Finally I also spoke at the conference on the topic of Measuring the Environment which covered some of the key factors that should be considered when using web analytics tools. I hope to make this presentation available online shortly.
If you are interested in web analytics and optimising marketing, once again, I can't recommend the eMetrics conference highly enough. It will be coming to Melbourne later this year and hopefully back to Sydney in 2012.

Sunday, April 17, 2011

Thoughts on E Metrics Sydney - Day 1

What a wonderful treat it was when eMetrics returned to Sydney for its second year this week. Personally I can't thank Jim Sterne enough for bringing this valuable conference to Australia.

With around 50 people attending this conference was far more intimate than the ones that I have attended in Washington. It is a real joy to be able to participate so candidly and directly in such a small group.

Web Analytics is a small, vibrant community in Australia and the chance to catch up with old friends and make new ones should never be overlooked. eMetrics will return to Melbourne later this year so stay tuned and if you are interested in using data to make better decisions make sure that this event is on your calendar.

So what happened at eMetrics Sydney? Well it is too much for one post so here is a summary of day one. I promise to follow up with posts on each of the concepts covered. The key theme of the conference was to examine the human side of marketing analytics. Jim Sterne started the conference with a presentation that urged us as analysts to go beyond the simplistic channel based thinking and look at the big picture. Some of Jim's key messages were:

  • Tell stories with the data, otherwise no one cares,
  • Tie all analysis to the three primary business needs:
    • Increase revenue,
    • Reduce costs,
    • Increase customer satisfaction.
  • The role of the analyst as therapist; "so tell my why do you feel that you need this report..."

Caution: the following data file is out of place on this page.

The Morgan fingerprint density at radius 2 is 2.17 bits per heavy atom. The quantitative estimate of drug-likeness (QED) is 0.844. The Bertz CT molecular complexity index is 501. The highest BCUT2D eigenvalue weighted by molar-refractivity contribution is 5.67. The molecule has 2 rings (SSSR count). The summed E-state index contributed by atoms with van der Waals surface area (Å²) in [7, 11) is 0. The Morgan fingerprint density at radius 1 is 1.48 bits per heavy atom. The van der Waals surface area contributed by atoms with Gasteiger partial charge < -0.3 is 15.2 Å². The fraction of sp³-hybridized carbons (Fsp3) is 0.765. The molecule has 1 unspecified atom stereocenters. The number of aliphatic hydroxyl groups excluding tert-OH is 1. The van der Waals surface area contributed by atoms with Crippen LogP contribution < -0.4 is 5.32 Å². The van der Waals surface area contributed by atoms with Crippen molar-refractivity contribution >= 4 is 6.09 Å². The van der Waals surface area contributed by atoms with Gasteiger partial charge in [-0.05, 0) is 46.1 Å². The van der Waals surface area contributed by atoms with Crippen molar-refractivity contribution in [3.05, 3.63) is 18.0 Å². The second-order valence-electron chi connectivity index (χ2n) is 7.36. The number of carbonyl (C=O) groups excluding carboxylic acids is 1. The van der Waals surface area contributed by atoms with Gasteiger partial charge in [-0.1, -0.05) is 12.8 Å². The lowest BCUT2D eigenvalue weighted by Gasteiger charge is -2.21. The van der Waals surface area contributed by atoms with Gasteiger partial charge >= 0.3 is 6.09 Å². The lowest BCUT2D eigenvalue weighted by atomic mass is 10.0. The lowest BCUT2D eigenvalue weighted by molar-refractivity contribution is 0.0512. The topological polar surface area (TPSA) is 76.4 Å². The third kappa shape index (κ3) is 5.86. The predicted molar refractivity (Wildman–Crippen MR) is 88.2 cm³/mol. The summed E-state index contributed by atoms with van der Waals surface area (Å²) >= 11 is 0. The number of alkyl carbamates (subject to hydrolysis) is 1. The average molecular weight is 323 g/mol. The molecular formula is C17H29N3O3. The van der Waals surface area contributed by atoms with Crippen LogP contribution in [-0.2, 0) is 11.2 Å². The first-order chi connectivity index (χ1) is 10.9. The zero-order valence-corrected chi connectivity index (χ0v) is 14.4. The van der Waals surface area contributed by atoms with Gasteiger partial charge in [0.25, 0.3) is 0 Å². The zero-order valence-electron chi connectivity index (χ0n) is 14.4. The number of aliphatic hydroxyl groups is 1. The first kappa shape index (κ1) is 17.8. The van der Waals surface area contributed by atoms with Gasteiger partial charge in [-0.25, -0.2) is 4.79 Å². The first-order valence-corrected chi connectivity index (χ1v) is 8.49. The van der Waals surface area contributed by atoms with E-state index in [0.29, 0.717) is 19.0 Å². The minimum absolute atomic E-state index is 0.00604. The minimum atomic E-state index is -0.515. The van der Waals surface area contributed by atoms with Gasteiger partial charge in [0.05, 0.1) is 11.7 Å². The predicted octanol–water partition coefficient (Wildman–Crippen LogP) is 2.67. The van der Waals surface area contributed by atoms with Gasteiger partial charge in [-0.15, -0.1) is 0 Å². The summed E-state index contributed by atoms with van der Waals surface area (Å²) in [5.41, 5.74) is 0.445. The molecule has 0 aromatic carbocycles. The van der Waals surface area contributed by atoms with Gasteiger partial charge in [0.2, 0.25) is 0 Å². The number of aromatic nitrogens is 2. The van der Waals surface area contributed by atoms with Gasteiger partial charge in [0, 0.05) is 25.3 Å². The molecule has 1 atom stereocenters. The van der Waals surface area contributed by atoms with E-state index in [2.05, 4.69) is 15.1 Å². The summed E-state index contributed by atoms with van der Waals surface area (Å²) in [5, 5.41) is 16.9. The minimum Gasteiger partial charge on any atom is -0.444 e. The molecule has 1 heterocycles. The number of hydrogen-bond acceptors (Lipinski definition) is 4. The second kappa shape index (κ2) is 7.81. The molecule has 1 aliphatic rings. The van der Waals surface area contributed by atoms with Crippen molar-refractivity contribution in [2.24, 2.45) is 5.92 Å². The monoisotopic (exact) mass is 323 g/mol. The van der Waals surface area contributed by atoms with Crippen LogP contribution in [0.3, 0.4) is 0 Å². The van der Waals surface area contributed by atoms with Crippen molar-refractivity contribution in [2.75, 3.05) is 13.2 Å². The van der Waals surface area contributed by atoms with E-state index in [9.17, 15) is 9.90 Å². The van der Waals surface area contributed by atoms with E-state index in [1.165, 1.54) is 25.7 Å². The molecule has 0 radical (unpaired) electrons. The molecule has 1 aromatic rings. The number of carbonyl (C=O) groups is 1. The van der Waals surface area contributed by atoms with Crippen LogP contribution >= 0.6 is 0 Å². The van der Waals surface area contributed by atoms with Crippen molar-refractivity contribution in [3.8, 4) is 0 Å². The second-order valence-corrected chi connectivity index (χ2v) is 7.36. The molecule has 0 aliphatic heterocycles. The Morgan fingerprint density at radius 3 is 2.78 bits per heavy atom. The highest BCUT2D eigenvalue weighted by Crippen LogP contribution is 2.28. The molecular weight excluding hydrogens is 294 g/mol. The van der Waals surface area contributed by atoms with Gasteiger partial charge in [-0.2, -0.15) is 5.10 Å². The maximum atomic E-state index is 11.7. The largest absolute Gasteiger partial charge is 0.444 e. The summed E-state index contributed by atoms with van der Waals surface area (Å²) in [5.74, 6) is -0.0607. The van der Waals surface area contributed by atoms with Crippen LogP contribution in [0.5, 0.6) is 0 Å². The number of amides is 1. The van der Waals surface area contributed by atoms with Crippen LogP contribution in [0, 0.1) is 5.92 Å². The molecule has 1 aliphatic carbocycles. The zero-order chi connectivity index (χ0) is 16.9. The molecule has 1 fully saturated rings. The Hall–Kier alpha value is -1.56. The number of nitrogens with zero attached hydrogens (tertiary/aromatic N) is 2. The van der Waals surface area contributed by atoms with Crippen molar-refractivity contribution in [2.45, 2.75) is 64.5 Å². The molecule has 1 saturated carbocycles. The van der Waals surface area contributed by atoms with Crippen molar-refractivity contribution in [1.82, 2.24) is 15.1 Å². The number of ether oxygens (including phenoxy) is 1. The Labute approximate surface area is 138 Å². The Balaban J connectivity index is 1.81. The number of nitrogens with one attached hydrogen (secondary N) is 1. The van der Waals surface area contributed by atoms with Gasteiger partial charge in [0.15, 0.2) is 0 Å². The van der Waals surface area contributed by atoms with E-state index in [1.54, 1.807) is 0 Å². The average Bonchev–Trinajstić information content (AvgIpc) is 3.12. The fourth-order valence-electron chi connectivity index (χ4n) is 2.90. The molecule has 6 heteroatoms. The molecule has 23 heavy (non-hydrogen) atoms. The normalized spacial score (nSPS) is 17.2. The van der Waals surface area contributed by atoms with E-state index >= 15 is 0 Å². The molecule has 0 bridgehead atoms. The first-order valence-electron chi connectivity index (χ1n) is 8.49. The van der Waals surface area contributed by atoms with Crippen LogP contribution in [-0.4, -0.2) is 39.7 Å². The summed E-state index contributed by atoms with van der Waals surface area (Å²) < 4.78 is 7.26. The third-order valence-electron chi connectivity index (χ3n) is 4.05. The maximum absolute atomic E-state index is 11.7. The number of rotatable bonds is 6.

Jim relayed some telling stories about the use of data for data's sake. In one of these a new head of the accounting department decided to withhold all of the regular reports until someone asked for them. As the requests came in slowly the requests were prioritised and the reports delivered based on the priorities. The net result was that the 14 or so days that were required to produce all of these reports was significantly reduced, freeing up valuable time for the analysts to do what they do best - analyse.

Marty Weintraub quite simply blew us all away with his talk on social metrics KPIs and the use of Facebook, Twitter, LinkedIn etc to find markets to sell services and products. I would have never thought that identifying groups of people with certain opinions could result in marketing divorce lawyers, chocolate, pizzas and much more to them. Marty gave excellent examples of how you can use the Facebook advertising system to estimate audience size and then how you can target them. If you get the chance to see Marty speak it is worth going, his energy level is amazing.

Lauren Vaccarello from provided insight into how Salesforce uses its own systems to calculate actual return on investment from its campaigns across all channels. Tying in the offline sales process using the company CRM system with the online advertising data from AdWords and other channels provides a powerful way of checking the actual cost of acquisition of a customer. Without this data we are just left with a best guess on whether a campaign actually converts where the sale is completed outside of the website.

Speakers covering social meda included Ciaran Norris from Mindshare Ireland who discussed how to measure buzz from social media and James O'Toole from Social Media Chief who discussed how to track ROI and measure engagement from social media.

James Dixon from Atomic Search provided a way for companies to self assess where they are positioned in regards to the marketing optimisation maturity model and Will Swayne covered the analysis of display media across a number of different providers.

More to follow on day 2 later.